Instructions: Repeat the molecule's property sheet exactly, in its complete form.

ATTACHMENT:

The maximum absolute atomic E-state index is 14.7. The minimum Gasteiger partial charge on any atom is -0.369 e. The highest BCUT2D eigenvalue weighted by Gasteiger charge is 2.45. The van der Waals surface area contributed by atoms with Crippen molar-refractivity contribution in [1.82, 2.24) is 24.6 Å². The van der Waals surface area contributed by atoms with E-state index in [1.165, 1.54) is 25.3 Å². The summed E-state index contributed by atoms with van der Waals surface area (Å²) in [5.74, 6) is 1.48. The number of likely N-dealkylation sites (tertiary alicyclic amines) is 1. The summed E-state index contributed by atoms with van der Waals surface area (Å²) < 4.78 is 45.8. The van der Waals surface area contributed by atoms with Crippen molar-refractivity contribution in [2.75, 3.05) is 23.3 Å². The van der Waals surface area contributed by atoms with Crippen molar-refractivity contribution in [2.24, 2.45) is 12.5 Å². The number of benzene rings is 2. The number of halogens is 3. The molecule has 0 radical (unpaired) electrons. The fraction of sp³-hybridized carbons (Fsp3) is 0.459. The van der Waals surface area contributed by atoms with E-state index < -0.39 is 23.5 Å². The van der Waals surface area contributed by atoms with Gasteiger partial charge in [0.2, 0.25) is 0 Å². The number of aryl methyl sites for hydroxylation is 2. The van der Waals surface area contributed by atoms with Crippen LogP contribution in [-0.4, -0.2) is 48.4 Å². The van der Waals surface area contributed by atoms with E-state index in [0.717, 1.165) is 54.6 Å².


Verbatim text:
The maximum absolute atomic E-state index is 14.7. The minimum Gasteiger partial charge on any atom is -0.369 e. The highest BCUT2D eigenvalue weighted by Gasteiger charge is 2.45. The van der Waals surface area contributed by atoms with Crippen molar-refractivity contribution in [1.82, 2.24) is 24.6 Å². The van der Waals surface area contributed by atoms with E-state index in [1.165, 1.54) is 25.3 Å². The summed E-state index contributed by atoms with van der Waals surface area (Å²) in [5.74, 6) is 1.48. The number of likely N-dealkylation sites (tertiary alicyclic amines) is 1. The summed E-state index contributed by atoms with van der Waals surface area (Å²) < 4.78 is 45.8. The van der Waals surface area contributed by atoms with Crippen molar-refractivity contribution in [2.75, 3.05) is 23.3 Å². The van der Waals surface area contributed by atoms with Crippen molar-refractivity contribution in [2.24, 2.45) is 12.5 Å². The number of benzene rings is 2. The number of halogens is 3. The molecule has 0 radical (unpaired) electrons. The fraction of sp³-hybridized carbons (Fsp3) is 0.459. The van der Waals surface area contributed by atoms with E-state index < -0.39 is 23.5 Å². The van der Waals surface area contributed by atoms with Gasteiger partial charge in [0.2, 0.25) is 0 Å². The number of aryl methyl sites for hydroxylation is 2. The van der Waals surface area contributed by atoms with Crippen LogP contribution in [-0.4, -0.2) is 48.4 Å². The van der Waals surface area contributed by atoms with E-state index in [0.717, 1.165) is 54.6 Å².